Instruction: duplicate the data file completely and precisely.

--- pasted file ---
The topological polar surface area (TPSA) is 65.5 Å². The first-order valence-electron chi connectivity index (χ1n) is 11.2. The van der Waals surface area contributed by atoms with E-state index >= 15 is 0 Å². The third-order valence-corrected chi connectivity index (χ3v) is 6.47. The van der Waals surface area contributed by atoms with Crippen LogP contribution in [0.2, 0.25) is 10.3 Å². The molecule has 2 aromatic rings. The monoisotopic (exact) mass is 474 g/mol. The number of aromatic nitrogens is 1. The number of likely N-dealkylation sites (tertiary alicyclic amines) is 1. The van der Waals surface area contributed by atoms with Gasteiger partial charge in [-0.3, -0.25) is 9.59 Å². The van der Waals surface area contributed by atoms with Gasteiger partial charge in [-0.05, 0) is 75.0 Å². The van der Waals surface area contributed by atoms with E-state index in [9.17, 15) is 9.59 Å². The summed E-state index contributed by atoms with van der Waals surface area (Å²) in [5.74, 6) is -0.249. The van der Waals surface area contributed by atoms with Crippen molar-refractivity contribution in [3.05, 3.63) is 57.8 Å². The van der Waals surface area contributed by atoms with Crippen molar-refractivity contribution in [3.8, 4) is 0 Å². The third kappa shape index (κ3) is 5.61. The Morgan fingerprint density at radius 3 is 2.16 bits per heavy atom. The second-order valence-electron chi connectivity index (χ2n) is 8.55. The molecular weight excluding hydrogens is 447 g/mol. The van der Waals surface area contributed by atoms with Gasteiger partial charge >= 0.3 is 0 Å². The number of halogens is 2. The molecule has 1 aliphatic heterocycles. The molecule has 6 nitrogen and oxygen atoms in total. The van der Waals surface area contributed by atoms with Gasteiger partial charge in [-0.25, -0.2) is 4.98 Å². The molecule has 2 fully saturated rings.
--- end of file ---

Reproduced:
The topological polar surface area (TPSA) is 65.5 Å². The first-order valence-electron chi connectivity index (χ1n) is 11.2. The van der Waals surface area contributed by atoms with E-state index >= 15 is 0 Å². The third-order valence-corrected chi connectivity index (χ3v) is 6.47. The van der Waals surface area contributed by atoms with Crippen LogP contribution in [0.2, 0.25) is 10.3 Å². The molecule has 2 aromatic rings. The monoisotopic (exact) mass is 474 g/mol. The number of aromatic nitrogens is 1. The number of likely N-dealkylation sites (tertiary alicyclic amines) is 1. The van der Waals surface area contributed by atoms with Gasteiger partial charge in [-0.3, -0.25) is 9.59 Å². The van der Waals surface area contributed by atoms with Gasteiger partial charge in [-0.05, 0) is 75.0 Å². The van der Waals surface area contributed by atoms with E-state index in [9.17, 15) is 9.59 Å². The summed E-state index contributed by atoms with van der Waals surface area (Å²) in [5.74, 6) is -0.249. The van der Waals surface area contributed by atoms with Crippen molar-refractivity contribution in [3.05, 3.63) is 57.8 Å². The van der Waals surface area contributed by atoms with Crippen molar-refractivity contribution in [3.8, 4) is 0 Å². The third kappa shape index (κ3) is 5.61. The Morgan fingerprint density at radius 3 is 2.16 bits per heavy atom. The second-order valence-electron chi connectivity index (χ2n) is 8.55. The molecular weight excluding hydrogens is 447 g/mol. The van der Waals surface area contributed by atoms with Gasteiger partial charge >= 0.3 is 0 Å². The number of halogens is 2. The molecule has 1 aliphatic heterocycles. The molecule has 6 nitrogen and oxygen atoms in total. The van der Waals surface area contributed by atoms with Gasteiger partial charge in [-0.25, -0.2) is 4.98 Å². The molecule has 2 fully saturated rings.